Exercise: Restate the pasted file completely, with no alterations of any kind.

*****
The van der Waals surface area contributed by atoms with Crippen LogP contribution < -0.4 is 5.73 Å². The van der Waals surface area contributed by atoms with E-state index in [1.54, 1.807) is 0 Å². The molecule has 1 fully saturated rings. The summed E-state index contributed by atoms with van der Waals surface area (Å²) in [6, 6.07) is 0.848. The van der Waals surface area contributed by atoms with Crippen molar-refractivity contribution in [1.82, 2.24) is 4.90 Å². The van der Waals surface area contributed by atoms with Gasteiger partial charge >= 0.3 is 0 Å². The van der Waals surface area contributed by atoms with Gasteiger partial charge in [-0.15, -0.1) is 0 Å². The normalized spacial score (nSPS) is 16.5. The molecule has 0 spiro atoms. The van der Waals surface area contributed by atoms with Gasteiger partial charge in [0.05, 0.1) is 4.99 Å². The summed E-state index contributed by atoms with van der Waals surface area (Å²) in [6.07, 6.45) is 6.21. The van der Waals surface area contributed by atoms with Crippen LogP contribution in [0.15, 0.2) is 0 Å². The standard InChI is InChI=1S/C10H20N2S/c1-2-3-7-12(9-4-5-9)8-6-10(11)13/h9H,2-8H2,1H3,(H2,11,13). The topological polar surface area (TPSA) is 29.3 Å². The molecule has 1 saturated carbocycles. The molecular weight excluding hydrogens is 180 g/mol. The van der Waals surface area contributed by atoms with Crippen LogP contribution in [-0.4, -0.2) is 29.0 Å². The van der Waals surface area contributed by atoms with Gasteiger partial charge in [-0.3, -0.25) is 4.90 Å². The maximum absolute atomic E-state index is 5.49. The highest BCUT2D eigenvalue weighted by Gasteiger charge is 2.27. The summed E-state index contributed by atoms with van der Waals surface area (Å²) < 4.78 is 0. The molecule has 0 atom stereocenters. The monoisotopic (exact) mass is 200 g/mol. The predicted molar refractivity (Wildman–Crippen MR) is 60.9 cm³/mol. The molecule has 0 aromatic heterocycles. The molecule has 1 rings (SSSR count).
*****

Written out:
The van der Waals surface area contributed by atoms with Crippen LogP contribution < -0.4 is 5.73 Å². The van der Waals surface area contributed by atoms with E-state index in [1.54, 1.807) is 0 Å². The molecule has 1 fully saturated rings. The summed E-state index contributed by atoms with van der Waals surface area (Å²) in [6, 6.07) is 0.848. The van der Waals surface area contributed by atoms with Crippen molar-refractivity contribution in [1.82, 2.24) is 4.90 Å². The van der Waals surface area contributed by atoms with Gasteiger partial charge >= 0.3 is 0 Å². The van der Waals surface area contributed by atoms with Gasteiger partial charge in [-0.15, -0.1) is 0 Å². The normalized spacial score (nSPS) is 16.5. The molecule has 0 spiro atoms. The van der Waals surface area contributed by atoms with Gasteiger partial charge in [0.05, 0.1) is 4.99 Å². The summed E-state index contributed by atoms with van der Waals surface area (Å²) in [6.07, 6.45) is 6.21. The van der Waals surface area contributed by atoms with Crippen LogP contribution in [0.15, 0.2) is 0 Å². The standard InChI is InChI=1S/C10H20N2S/c1-2-3-7-12(9-4-5-9)8-6-10(11)13/h9H,2-8H2,1H3,(H2,11,13). The topological polar surface area (TPSA) is 29.3 Å². The molecule has 1 saturated carbocycles. The molecular weight excluding hydrogens is 180 g/mol. The van der Waals surface area contributed by atoms with Crippen LogP contribution in [-0.4, -0.2) is 29.0 Å². The van der Waals surface area contributed by atoms with Gasteiger partial charge in [-0.3, -0.25) is 4.90 Å². The maximum absolute atomic E-state index is 5.49. The highest BCUT2D eigenvalue weighted by Gasteiger charge is 2.27. The summed E-state index contributed by atoms with van der Waals surface area (Å²) < 4.78 is 0. The molecule has 0 atom stereocenters. The monoisotopic (exact) mass is 200 g/mol. The predicted molar refractivity (Wildman–Crippen MR) is 60.9 cm³/mol. The molecule has 0 aromatic heterocycles. The molecule has 1 rings (SSSR count).